It would be a mistake to use the word “tank” with any Tom Thibodeau coached team, because he would not allow his teams to roll over like that.
However, with the trade of Luol Deng it is clear Bulls management has moved on from trying to win this year (they brought the band back to make one run at the Heat, which blew up when Derrick Rose’s knee did) to planning for the future.
They are going to strip down this roster even further.
Which means Kirk Hinrich could get moved, reports Sam Amick at the USA Today.
While forward Carlos Boozer could be waived via the league’s amnesty clause during the offseason as yet another way to clear the Bulls’ books, it appears point guard Kirk Hinrich will be drawing the most immediate interest when it comes to the Bulls’ possible next move. According to a person with knowledge of the situation, the Golden State Warriors are among teams that had been showing serious interest in Hinrich long before the Deng trade. The person spoke to USA TODAY Sports on the condition of anonymity because trade talks are typically private.
First and foremost, Hinrich is an expiring contract ($4 million this season) so he can be an affordable rental. Hinrich is a guy who in the past could do a little bit of everything — defend, knock down shots, set up the offense, shoot — but his game has started to drop off the past couple years. Maybe it’s injuries aging the 33-year-old’s body, but he is shooting just 34 percent overall and 28.6 percent from three this season.
Golden State continues to look for a replacement for Jarrett Jack — Toney Douglas is not it. During the regular season the Curry/Douglas combo has been fine but the playoffs might be another matter and the Warriors have consistently looked for depth. Hinrich could fit that mold and not cost them much.
There likely will be other teams in that mix as well, and all those teams may be talking to Denver about Andre Miller as well.
The bottom line is look for the Bulls to be making a few more moves now that they have committed to this path.
Wednesday night in Boston Gordon Hayward underwent surgery to repair his dislocated ankle and fractured tibia suffered just five minutes into the season-opening game, a gruesome injury that put a pall over the rest of the night.
There had been hope from some Celtics fans that Hayward could return this season, likely for the playoffs, but now that the surgery is complete Hayward’s agent told Adrian Wojnarowski of ESPN not to expect him back until next season.
This shouldn’t be a surprise to anyone who saw the injury. Hayward is in the first year of a four-year deal with the Celtics, they were always going to choose a cautious path rather than rush him back. Under Danny Ainge Boston has always taken the long view, even with all their moves this summer — specifically bringing in Hayward and Kyrie Irving — the target was to be the team set up for next as LeBron James and the Cavaliers faded. That plan does not change now.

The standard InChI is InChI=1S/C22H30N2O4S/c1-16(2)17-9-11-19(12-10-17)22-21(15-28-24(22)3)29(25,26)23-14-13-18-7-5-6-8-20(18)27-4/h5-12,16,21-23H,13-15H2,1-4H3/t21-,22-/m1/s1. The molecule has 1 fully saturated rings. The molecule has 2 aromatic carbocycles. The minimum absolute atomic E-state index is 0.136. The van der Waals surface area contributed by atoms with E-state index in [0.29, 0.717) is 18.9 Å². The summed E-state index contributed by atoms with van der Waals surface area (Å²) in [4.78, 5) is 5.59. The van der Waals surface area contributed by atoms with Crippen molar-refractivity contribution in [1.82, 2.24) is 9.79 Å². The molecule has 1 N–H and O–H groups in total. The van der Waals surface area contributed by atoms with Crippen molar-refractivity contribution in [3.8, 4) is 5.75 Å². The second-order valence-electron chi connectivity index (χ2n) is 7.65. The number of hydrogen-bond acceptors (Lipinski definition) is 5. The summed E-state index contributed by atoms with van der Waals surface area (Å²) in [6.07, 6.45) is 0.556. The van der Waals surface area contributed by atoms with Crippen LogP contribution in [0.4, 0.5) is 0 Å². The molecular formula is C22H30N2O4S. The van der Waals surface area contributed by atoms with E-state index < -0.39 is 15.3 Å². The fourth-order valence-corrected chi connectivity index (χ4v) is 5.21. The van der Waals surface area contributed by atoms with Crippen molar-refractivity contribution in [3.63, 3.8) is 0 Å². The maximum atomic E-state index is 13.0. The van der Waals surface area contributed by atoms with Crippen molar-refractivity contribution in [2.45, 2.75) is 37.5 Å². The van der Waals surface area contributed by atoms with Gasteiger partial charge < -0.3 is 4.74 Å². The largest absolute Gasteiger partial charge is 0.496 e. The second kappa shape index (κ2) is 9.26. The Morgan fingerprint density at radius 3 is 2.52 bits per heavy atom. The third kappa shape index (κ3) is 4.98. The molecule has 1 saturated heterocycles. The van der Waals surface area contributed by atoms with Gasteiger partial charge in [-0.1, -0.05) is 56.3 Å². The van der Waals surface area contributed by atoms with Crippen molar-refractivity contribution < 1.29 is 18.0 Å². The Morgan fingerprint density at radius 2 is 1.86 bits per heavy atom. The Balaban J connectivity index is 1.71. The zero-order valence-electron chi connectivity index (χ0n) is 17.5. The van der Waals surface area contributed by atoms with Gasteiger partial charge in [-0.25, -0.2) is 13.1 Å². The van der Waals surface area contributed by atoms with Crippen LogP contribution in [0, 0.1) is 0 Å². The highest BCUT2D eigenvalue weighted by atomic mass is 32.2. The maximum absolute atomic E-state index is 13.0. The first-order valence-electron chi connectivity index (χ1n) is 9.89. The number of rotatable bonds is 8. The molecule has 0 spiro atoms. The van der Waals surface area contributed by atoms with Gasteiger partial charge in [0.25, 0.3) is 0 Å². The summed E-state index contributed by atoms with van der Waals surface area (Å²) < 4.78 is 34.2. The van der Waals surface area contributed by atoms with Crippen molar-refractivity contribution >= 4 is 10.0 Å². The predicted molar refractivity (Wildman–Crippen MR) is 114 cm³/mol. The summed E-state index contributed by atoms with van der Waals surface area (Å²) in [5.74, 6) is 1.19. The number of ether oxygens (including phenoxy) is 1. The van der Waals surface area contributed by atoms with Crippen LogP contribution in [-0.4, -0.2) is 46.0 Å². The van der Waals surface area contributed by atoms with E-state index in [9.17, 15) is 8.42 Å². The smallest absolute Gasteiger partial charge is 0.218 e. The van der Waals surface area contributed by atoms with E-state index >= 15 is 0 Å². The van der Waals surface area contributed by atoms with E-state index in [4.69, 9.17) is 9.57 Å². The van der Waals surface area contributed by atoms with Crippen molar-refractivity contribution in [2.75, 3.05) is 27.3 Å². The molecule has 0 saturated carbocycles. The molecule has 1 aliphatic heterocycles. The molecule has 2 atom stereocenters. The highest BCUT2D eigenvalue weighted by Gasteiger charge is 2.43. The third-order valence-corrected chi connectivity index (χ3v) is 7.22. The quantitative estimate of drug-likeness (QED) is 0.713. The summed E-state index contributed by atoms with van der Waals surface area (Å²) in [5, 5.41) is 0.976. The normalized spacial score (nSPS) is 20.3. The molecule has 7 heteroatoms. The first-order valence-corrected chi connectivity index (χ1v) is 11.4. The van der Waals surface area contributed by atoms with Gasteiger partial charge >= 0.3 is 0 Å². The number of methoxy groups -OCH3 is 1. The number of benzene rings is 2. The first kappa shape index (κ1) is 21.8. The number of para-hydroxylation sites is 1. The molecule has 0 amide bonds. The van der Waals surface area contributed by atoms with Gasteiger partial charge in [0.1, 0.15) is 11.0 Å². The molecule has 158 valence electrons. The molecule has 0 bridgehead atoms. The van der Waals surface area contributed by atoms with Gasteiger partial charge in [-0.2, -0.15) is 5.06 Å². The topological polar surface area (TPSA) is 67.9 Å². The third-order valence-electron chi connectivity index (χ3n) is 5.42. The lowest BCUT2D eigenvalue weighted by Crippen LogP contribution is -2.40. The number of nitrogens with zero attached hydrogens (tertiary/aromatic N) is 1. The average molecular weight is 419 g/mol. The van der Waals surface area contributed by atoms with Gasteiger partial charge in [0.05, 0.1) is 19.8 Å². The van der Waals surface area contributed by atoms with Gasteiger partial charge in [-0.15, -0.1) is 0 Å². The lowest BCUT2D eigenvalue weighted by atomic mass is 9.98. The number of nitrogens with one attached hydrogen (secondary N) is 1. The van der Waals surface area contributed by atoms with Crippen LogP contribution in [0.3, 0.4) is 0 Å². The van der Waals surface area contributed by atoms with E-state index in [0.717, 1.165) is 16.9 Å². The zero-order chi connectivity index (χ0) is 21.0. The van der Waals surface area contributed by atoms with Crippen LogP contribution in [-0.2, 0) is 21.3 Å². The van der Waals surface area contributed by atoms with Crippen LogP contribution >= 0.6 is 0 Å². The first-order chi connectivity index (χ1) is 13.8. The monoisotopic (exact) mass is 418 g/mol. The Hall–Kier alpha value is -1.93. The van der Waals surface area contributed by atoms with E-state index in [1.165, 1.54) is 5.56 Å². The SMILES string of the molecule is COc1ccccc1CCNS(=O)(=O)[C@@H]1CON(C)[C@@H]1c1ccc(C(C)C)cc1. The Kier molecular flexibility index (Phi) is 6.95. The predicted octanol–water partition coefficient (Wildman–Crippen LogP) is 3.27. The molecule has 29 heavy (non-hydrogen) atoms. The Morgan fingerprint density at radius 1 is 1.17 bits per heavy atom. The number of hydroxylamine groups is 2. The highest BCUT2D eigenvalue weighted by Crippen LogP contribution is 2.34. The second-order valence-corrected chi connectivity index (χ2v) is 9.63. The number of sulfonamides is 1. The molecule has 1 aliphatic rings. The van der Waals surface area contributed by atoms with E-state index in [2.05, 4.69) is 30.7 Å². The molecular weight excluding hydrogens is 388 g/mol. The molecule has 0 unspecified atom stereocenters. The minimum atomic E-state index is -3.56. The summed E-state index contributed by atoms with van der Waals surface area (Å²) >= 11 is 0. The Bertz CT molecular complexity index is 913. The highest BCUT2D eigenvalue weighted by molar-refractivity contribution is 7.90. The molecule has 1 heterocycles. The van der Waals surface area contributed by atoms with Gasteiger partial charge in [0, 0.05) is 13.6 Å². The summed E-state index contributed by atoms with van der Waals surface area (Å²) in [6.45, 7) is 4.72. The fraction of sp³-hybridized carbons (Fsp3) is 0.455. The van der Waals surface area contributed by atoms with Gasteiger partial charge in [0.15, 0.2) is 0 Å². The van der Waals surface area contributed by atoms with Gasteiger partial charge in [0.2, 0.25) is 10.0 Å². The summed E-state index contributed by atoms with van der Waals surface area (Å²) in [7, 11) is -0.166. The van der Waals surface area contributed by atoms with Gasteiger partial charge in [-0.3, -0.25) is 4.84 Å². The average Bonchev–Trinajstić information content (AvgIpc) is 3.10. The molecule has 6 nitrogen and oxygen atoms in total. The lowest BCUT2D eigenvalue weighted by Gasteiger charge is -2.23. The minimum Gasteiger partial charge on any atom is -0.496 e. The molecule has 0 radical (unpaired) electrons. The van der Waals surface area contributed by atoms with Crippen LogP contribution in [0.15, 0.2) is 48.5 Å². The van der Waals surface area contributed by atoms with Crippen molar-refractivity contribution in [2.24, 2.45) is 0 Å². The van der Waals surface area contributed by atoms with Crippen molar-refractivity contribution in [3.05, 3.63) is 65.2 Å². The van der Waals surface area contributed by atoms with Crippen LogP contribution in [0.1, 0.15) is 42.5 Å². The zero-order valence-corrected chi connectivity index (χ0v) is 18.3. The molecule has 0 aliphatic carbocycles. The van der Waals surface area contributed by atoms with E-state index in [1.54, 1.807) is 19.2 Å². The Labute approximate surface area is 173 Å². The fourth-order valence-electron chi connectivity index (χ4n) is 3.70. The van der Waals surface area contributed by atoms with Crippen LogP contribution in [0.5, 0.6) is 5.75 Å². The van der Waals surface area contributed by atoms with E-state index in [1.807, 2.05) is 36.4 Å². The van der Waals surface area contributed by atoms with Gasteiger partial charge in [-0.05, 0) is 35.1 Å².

Earlier in the day, Hayward had sent a video message out to Celtics fans thanking them for their support in the past 24 hours.
Without Hayward, the Celtics now will focus more on smaller lineups, rookie Jayson Tatum will get more run, as will Marcus Smart in his contract year. Jaylen Brown will be thrust into a more significant role. Also, Kyrie Irving will be asked to do more as the team’s second-best playmaker is now out for the season.
The Celtics will take a step back this season without Hayward, who was going to be crucial for them on both ends of the floor. That’s evidenced by their 0-2 start, falling to the Cavaliers and Bucks on the first couple nights of the season. Boston should still be a team well above .500 and in the playoffs, but they will not be quite the same this season.
Any controversy over C.J. McCollum‘s suspension for the season-opener should be put to rest. The Trail Blazers fared fine without him.
More than fine.
Portland beat the Suns, 124-76, Wednesday. The 48-point margin is the largest ever in a season opener, even as the Trail Blazers let a 58-point fourth-quarter lead dwindle.
Here are the most lopsided season-openers in NBA history (openers for both teams appearing twice):
The 48-point defeat is also the Suns’ worst lost in franchise history, topping a 44-point loss to the Seattle SuperSonics in 1988. It could be a long year in Phoenix.
Marcus Smart and Matthew Dellavedova thrive on aggravating opponents, so when matched up, of course they aggravated each other.
Deduct points from Smart for pulling the hold-me-back charade behind a referee. Plus, Dellavedova’s Bucks beat Smart’s Celtics, 108-100.
The Nets’ projected record this season came under greater scrutiny when the Celtics traded Brooklyn’s unprotected first-round pick to the Cavaliers in the Kyrie Irving trade. After finishing third-to-last and last the previous two years, were the Nets poised to take a step forward, or would they convey a very high pick to the Cavs?
Jeremy Lin, who missed 46 games last season, getting healthy was a reason for optimism in Brooklyn and pessimism in Cleveland. But it appears the veteran guard could be out a while.
Adrian Wojnarowski of ESPN:
Billy Reinhardt of Nets Daily:
If the injury is as bad as feared, what a bummer for Lin. He came to Brooklyn expecting to play a leading role on a developing team, and he just can’t stay healthy.
The Nets were probably more focused on developing their younger players, but – especially without their own draft picks – there was no harm in shooting for the playoffs. This appears to a blow to that (already unlikely) dream.
It’s a boon to the Cavaliers, though. And whenever something significantly affects LeBron James‘ team, it has ramifications into the entire power dynamic of the Eastern Conference. For an injury to a player on a team most expect to be bad, the medical developments here will be tracked closely around the league.